Medical, Surgical Errors May Be 3rd-Leading Cause of Death in US
Not many people in Cleveland would think that doctors and surgeons may be responsible for the third-leading cause of death in the United States, but one anesthesiologist speculates that over 250,000 people die each year because of surgical and medical mistakes. In addition, there are millions more who are seriously injured by their doctors. Some of these errors are extremely frightening.
One man’s intestines were perforated after the surgeon left surgical implements in the patient. He had gone in for surgery on his abdomen, but something wasn’t right. Doctors eventually realized they had left a 144 square inch sponge inside the man’s abdomen. By the time it was removed, it had started to rot and caused serious damage to his intestines. Though it is not entirely clear how the sponge was left inside him, the most common cases of surgical equipment being left in patients occur when the surgical team fails to count the equipment prior to a surgery. If the team miscounts, there is also the possibility of leaving something in a patient.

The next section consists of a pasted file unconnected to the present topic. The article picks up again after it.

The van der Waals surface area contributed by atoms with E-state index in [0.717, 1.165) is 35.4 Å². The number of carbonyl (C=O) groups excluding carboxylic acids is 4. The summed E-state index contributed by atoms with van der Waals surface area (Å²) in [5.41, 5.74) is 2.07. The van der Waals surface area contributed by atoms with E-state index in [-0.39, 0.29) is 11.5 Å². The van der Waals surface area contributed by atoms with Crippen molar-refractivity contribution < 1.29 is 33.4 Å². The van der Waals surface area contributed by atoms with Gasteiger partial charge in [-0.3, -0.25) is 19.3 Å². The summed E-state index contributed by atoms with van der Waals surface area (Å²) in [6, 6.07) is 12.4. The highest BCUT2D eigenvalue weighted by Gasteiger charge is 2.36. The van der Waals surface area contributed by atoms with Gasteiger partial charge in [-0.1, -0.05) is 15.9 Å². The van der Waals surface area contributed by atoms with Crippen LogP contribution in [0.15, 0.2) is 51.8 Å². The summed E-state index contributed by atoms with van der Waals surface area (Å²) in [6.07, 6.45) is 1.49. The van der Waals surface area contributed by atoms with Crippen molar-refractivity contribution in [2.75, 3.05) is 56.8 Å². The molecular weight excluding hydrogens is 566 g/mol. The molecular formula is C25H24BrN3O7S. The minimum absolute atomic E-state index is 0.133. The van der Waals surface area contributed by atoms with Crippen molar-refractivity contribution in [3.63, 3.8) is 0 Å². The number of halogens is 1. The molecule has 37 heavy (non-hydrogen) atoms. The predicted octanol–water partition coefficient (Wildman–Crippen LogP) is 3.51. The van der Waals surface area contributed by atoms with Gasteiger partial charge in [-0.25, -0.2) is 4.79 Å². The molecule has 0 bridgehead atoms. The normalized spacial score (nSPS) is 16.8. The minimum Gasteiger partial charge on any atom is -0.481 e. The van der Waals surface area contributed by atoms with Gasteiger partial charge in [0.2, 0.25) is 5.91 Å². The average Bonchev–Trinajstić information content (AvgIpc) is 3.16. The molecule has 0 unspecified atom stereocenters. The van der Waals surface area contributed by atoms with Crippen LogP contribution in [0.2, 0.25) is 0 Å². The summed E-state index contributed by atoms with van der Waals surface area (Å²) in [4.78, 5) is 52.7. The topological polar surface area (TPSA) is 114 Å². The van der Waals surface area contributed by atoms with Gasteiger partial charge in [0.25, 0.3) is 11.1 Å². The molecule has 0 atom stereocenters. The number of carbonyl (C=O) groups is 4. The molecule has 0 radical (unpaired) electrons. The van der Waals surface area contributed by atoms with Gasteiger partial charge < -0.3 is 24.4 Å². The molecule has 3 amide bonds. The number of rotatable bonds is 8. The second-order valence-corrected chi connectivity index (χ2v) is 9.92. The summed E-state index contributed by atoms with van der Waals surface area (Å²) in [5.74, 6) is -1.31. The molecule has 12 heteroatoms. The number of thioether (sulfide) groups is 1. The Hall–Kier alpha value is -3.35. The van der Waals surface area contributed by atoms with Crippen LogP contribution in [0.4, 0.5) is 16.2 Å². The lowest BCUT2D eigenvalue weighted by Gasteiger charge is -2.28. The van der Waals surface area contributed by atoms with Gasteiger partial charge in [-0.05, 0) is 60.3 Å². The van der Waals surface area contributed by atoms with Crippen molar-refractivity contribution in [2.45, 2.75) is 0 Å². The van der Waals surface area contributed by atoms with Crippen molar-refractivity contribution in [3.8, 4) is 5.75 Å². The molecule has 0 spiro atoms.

Another common issue is wrong-site surgery. Imagine going into the hospital needing a right knee replacement only to have the surgeon give you a left knee replacement. Not only would he or she have given you an artificial knee in place of your good knee, you may not be able to have your bad knee replaced immediately. Of course, both situations could cause considerable pain and injury.
Finally, one of the most horrific surgical errors that could befall a patient is that he or she does not receive the proper amount of anesthesia. Too much anesthesia could come with its own risks and dangers, but not getting enough may mean that a patient is awake during his or her surgery. When this happens, patients may feel nothing, but they may also feel absolutely every incision.
With their serious nature, it is important that Cleveland patients who are injured work with an attorney who can help recover some of the costs stemming from surgical errors.